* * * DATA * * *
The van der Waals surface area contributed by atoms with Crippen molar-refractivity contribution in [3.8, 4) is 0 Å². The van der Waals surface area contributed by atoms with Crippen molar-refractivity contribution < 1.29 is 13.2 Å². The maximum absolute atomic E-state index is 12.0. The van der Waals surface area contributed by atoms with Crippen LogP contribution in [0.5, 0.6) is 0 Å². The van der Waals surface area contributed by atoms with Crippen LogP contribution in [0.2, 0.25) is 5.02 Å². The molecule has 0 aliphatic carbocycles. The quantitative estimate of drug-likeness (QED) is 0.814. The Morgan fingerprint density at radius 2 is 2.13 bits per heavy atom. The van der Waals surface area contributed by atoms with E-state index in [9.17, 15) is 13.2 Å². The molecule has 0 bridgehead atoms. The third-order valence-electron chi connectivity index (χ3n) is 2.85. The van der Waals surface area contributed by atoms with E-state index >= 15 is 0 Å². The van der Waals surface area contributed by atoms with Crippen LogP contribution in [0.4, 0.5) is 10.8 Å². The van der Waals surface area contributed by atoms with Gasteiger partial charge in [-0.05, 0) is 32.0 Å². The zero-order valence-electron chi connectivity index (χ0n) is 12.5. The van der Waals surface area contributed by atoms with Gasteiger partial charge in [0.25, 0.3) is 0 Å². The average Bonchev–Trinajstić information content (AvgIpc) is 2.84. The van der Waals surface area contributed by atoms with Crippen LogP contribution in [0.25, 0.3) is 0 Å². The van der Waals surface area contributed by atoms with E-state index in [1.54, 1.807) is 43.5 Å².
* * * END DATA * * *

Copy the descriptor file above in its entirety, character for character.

The van der Waals surface area contributed by atoms with Crippen molar-refractivity contribution in [3.8, 4) is 0 Å². The van der Waals surface area contributed by atoms with Crippen molar-refractivity contribution < 1.29 is 13.2 Å². The maximum absolute atomic E-state index is 12.0. The van der Waals surface area contributed by atoms with Crippen LogP contribution in [0.5, 0.6) is 0 Å². The van der Waals surface area contributed by atoms with Crippen LogP contribution in [0.2, 0.25) is 5.02 Å². The molecule has 0 aliphatic carbocycles. The quantitative estimate of drug-likeness (QED) is 0.814. The Morgan fingerprint density at radius 2 is 2.13 bits per heavy atom. The van der Waals surface area contributed by atoms with E-state index in [9.17, 15) is 13.2 Å². The molecule has 0 bridgehead atoms. The third-order valence-electron chi connectivity index (χ3n) is 2.85. The van der Waals surface area contributed by atoms with E-state index >= 15 is 0 Å². The van der Waals surface area contributed by atoms with Crippen LogP contribution in [0.4, 0.5) is 10.8 Å². The van der Waals surface area contributed by atoms with Gasteiger partial charge in [-0.05, 0) is 32.0 Å². The zero-order valence-electron chi connectivity index (χ0n) is 12.5. The van der Waals surface area contributed by atoms with Gasteiger partial charge in [0.25, 0.3) is 0 Å². The average Bonchev–Trinajstić information content (AvgIpc) is 2.84. The van der Waals surface area contributed by atoms with Crippen LogP contribution in [0.25, 0.3) is 0 Å². The van der Waals surface area contributed by atoms with E-state index in [1.54, 1.807) is 43.5 Å².